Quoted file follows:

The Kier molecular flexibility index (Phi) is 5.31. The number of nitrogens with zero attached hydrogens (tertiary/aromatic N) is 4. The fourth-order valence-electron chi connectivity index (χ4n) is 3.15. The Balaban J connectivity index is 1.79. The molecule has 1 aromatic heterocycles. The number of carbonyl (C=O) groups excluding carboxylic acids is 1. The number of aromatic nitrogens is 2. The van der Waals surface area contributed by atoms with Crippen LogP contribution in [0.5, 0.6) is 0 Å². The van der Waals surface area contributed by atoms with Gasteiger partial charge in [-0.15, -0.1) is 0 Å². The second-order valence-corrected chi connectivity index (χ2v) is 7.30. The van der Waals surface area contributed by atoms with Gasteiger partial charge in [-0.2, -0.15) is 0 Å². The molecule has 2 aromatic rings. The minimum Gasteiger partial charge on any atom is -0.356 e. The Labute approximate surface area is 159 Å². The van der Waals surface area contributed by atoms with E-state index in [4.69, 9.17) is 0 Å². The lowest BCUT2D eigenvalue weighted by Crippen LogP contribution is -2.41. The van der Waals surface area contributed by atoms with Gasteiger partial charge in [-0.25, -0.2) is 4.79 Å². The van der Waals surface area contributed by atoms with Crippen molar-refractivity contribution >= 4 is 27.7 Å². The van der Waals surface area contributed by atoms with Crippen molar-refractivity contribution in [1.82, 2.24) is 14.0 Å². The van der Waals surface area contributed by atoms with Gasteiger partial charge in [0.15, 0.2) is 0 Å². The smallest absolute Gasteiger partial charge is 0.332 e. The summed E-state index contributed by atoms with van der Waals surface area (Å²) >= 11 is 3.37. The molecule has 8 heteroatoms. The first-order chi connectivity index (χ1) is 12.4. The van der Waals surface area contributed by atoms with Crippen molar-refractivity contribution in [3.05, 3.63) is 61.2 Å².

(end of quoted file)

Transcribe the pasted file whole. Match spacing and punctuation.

The Kier molecular flexibility index (Phi) is 5.31. The number of nitrogens with zero attached hydrogens (tertiary/aromatic N) is 4. The fourth-order valence-electron chi connectivity index (χ4n) is 3.15. The Balaban J connectivity index is 1.79. The molecule has 1 aromatic heterocycles. The number of carbonyl (C=O) groups excluding carboxylic acids is 1. The number of aromatic nitrogens is 2. The van der Waals surface area contributed by atoms with Crippen LogP contribution in [0.5, 0.6) is 0 Å². The van der Waals surface area contributed by atoms with Gasteiger partial charge in [-0.15, -0.1) is 0 Å². The second-order valence-corrected chi connectivity index (χ2v) is 7.30. The van der Waals surface area contributed by atoms with Gasteiger partial charge in [-0.2, -0.15) is 0 Å². The molecule has 2 aromatic rings. The minimum Gasteiger partial charge on any atom is -0.356 e. The Labute approximate surface area is 159 Å². The van der Waals surface area contributed by atoms with E-state index in [4.69, 9.17) is 0 Å². The lowest BCUT2D eigenvalue weighted by Crippen LogP contribution is -2.41. The van der Waals surface area contributed by atoms with Gasteiger partial charge in [-0.25, -0.2) is 4.79 Å². The van der Waals surface area contributed by atoms with Crippen molar-refractivity contribution >= 4 is 27.7 Å². The van der Waals surface area contributed by atoms with Crippen molar-refractivity contribution in [1.82, 2.24) is 14.0 Å². The van der Waals surface area contributed by atoms with Gasteiger partial charge in [0.15, 0.2) is 0 Å². The smallest absolute Gasteiger partial charge is 0.332 e. The summed E-state index contributed by atoms with van der Waals surface area (Å²) >= 11 is 3.37. The molecule has 8 heteroatoms. The first-order chi connectivity index (χ1) is 12.4. The van der Waals surface area contributed by atoms with Crippen molar-refractivity contribution in [3.05, 3.63) is 61.2 Å².